20 
  21 variable=\\
  22 echo "$variable"        # \
  23 
  24 variable=\\\
  25 echo "$variable"
  26 # Will not work - gives an error message:
  27 # test.sh: \: command not found
  28 #
  29 #  First escape escapes second one, but the third one is left "naked",
  30 #+ with same result as first instance, above.
  31 
  32 variable=\\\\
  33 echo "$variable"        # \\
  34                         # Second and fourth escapes escaped.
  35                         # This is o.k.

Escaping a space can prevent word splitting in a command's argument list.
   1 file_list="/bin/cat /bin/gzip /bin/more /usr/bin/less /usr/bin/emacs-20.7"
   2 # List of files as argument(s) to a command.
   3 
   4 # Add two files to the list, and list all.
   5 ls -l /usr/X11R6/bin/xsetroot /sbin/dump $file_list
   6 
   7 echo "-------------------------------------------------------------------------"
   8 
   9 # What happens if we escape a couple of spaces?
  10 ls -l /usr/X11R6/bin/xsetroot\ /sbin/dump\ $file_list
  11 # Error: the first three files concatenated into a single argument to 'ls -l'
  12 #        because the two escaped spaces prevent argument (word) splitting.

The escape also provides a means of writing a multi-line command. Normally, each separate line constitutes a different command, but an escape at the end of a line escapes the newline character, and the command sequence continues on to the next line.

   1 (cd /source/directory && tar cf - . ) | \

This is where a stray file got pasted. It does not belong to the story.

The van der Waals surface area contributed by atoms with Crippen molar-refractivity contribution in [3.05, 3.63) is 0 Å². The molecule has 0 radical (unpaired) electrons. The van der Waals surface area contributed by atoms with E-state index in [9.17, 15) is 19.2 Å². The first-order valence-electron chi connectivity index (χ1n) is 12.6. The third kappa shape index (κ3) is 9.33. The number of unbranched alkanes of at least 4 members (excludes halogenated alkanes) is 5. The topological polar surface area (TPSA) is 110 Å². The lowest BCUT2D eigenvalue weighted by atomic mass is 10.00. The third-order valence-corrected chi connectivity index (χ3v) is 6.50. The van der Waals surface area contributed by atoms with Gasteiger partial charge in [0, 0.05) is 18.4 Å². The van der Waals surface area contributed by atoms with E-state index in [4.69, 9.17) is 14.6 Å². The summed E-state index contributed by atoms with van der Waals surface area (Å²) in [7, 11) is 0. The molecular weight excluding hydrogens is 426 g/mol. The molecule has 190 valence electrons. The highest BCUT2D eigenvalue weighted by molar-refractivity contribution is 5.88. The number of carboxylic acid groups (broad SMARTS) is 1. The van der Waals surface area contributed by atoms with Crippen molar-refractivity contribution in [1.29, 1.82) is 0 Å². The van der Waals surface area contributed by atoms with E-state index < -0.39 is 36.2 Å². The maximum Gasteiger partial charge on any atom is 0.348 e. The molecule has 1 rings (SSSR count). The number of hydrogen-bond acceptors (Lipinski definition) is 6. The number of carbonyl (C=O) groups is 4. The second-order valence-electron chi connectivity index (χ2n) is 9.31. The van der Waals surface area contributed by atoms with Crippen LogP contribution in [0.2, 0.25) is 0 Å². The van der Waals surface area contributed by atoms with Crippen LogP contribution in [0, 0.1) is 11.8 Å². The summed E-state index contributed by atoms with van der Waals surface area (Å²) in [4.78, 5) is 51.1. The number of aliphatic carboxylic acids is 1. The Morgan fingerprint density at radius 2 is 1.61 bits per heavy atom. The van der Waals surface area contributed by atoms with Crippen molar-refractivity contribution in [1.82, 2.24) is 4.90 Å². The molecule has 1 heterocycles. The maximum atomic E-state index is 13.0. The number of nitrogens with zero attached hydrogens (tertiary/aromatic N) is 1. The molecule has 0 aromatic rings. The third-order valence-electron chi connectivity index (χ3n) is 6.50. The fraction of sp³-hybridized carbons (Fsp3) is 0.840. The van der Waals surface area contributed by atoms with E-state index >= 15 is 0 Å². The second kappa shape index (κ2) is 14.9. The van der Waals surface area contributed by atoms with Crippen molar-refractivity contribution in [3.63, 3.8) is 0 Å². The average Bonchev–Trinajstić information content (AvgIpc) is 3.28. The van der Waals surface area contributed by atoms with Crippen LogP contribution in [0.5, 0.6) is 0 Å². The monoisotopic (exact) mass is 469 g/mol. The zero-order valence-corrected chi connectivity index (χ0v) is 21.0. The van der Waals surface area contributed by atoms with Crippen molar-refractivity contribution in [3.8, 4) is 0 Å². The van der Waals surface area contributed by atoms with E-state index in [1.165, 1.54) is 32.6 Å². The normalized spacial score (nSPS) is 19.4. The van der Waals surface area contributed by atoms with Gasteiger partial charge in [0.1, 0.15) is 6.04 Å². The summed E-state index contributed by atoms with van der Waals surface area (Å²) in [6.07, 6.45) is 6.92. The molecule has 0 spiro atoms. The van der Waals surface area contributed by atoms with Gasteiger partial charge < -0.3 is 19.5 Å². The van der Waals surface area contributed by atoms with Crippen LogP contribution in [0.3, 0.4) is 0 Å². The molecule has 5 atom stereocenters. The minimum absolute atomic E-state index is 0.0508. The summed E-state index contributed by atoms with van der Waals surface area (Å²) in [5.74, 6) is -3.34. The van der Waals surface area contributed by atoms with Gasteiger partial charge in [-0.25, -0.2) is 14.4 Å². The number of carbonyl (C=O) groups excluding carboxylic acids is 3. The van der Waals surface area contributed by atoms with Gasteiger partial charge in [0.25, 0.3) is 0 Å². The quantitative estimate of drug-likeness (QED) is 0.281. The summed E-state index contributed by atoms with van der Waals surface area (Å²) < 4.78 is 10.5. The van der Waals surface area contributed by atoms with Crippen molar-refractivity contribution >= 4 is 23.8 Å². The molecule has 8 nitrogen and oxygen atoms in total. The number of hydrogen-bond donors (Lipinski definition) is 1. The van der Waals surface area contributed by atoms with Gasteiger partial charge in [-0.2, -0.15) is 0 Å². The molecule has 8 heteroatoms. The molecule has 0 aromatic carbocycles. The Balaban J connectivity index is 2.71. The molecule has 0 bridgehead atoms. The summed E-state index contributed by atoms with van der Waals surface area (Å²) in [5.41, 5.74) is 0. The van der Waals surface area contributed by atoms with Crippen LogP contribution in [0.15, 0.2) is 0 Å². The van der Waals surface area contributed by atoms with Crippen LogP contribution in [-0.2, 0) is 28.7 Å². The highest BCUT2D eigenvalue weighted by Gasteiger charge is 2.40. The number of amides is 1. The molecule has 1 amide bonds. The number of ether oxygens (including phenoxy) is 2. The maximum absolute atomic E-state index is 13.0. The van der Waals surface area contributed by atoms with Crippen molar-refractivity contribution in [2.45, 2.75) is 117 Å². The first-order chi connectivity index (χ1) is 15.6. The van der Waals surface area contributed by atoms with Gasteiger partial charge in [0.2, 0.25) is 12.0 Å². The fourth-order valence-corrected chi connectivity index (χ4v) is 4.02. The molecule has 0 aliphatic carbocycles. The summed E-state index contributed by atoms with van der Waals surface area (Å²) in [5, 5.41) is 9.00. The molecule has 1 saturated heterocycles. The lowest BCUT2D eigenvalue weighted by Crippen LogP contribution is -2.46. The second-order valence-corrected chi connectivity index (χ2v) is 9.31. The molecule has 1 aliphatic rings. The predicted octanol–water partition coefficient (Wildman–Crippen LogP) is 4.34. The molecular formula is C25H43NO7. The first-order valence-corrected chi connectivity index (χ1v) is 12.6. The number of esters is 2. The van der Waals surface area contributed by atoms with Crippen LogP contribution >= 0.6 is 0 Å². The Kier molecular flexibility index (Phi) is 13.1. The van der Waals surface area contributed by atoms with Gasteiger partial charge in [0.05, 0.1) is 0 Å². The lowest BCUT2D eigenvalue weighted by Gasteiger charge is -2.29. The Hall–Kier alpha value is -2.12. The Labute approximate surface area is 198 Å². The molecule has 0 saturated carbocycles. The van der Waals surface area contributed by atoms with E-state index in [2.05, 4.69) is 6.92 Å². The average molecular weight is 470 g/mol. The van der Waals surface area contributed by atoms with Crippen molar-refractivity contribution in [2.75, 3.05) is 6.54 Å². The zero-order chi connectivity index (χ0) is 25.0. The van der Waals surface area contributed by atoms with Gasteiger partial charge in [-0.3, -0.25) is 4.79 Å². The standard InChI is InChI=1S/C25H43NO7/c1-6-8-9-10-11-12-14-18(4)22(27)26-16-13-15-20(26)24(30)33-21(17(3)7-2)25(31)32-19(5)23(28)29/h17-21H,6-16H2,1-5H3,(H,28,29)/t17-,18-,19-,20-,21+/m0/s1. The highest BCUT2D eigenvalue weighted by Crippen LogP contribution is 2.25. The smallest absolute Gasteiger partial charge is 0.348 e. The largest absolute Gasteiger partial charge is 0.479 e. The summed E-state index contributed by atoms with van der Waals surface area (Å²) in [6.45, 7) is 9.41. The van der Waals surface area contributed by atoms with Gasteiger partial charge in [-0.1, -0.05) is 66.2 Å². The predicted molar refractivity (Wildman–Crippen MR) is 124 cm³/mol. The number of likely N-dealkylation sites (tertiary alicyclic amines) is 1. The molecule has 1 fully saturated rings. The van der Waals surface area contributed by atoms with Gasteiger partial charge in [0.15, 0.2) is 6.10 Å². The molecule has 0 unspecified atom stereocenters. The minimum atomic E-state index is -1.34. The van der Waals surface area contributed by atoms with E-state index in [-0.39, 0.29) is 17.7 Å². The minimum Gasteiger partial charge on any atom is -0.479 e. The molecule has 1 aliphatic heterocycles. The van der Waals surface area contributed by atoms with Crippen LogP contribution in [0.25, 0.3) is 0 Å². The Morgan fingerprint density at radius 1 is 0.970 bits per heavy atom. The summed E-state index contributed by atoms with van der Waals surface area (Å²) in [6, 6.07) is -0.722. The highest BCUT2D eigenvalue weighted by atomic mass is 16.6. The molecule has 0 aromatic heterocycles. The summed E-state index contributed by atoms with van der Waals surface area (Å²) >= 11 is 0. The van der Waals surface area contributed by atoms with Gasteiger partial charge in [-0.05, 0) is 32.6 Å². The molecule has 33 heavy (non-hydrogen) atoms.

2 (cd /dest/directory && tar xpvf -)
   3 # Repeating Alan Cox's directory tree copy command,
   4 # but split into two lines for increased legibility.
   5 
   6 # As an alternative:
   7 tar cf - -C /source/directory . |
   8 tar xpvf - -C /dest/directory
   9 # See note below.
  10 # (Thanks, Stphane Chazelas.)

Note

If a script line ends with a |, a pipe character, then a \, an escape, is not strictly necessary. It is, however, good programming practice to always escape the end of a line of code that continues to the following line.

   1 echo "foo
   2 bar" 
   3 #foo
   4 #bar
   5 
   6 echo
   7 
   8 echo 'foo
   9 bar'    # No difference yet.
  10 #foo
  11 #bar
  12 
  13 echo
  14 
  15 echo foo\
  16 bar     # Newline escaped.
  17 #foobar
  18 
  19 echo
  20 
  21 echo "foo\
  22 bar"     # Same here, as \ still interpreted as escape within weak quotes.
  23 #foobar
  24 
  25 echo
  26 
  27 echo 'foo\
  28 bar'     # Escape character \ taken literally because of strong quoting.
  29 #foo\
  30 #bar
  31 
  32 # Examples suggested by Stphane Chazelas.